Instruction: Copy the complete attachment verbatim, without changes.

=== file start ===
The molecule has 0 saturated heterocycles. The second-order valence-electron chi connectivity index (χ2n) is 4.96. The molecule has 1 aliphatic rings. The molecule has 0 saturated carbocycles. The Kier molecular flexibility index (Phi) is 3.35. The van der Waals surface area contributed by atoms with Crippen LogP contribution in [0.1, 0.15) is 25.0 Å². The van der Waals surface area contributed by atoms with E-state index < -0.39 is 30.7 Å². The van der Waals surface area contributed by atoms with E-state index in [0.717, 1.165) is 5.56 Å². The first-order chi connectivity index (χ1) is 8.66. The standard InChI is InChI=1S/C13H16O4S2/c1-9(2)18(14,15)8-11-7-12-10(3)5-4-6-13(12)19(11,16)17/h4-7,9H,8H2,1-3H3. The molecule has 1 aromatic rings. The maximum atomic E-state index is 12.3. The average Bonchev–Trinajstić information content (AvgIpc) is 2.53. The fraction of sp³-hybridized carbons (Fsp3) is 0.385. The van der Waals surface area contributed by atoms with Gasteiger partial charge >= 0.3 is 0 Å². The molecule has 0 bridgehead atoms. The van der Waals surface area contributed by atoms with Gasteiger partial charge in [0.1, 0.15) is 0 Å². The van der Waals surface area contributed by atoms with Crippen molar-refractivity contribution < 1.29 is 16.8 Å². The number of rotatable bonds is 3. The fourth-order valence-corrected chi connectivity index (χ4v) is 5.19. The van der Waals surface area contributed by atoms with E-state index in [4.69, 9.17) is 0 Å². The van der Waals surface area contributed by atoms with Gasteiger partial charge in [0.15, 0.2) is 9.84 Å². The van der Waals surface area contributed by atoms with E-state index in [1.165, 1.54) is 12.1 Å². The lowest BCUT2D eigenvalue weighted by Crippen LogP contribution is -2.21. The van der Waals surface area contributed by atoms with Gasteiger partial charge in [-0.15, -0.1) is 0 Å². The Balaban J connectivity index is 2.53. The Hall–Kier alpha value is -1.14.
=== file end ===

The molecule has 0 saturated heterocycles. The second-order valence-electron chi connectivity index (χ2n) is 4.96. The molecule has 1 aliphatic rings. The molecule has 0 saturated carbocycles. The Kier molecular flexibility index (Phi) is 3.35. The van der Waals surface area contributed by atoms with Crippen LogP contribution in [0.1, 0.15) is 25.0 Å². The van der Waals surface area contributed by atoms with E-state index < -0.39 is 30.7 Å². The van der Waals surface area contributed by atoms with E-state index in [0.717, 1.165) is 5.56 Å². The first-order chi connectivity index (χ1) is 8.66. The standard InChI is InChI=1S/C13H16O4S2/c1-9(2)18(14,15)8-11-7-12-10(3)5-4-6-13(12)19(11,16)17/h4-7,9H,8H2,1-3H3. The molecule has 1 aromatic rings. The maximum atomic E-state index is 12.3. The average Bonchev–Trinajstić information content (AvgIpc) is 2.53. The fraction of sp³-hybridized carbons (Fsp3) is 0.385. The van der Waals surface area contributed by atoms with Gasteiger partial charge >= 0.3 is 0 Å². The molecule has 0 bridgehead atoms. The van der Waals surface area contributed by atoms with Gasteiger partial charge in [0.1, 0.15) is 0 Å². The van der Waals surface area contributed by atoms with Crippen molar-refractivity contribution < 1.29 is 16.8 Å². The number of rotatable bonds is 3. The fourth-order valence-corrected chi connectivity index (χ4v) is 5.19. The van der Waals surface area contributed by atoms with E-state index in [4.69, 9.17) is 0 Å². The van der Waals surface area contributed by atoms with Gasteiger partial charge in [0.15, 0.2) is 9.84 Å². The van der Waals surface area contributed by atoms with E-state index in [1.165, 1.54) is 12.1 Å². The lowest BCUT2D eigenvalue weighted by Crippen LogP contribution is -2.21. The van der Waals surface area contributed by atoms with Gasteiger partial charge in [-0.15, -0.1) is 0 Å². The Balaban J connectivity index is 2.53. The Hall–Kier alpha value is -1.14.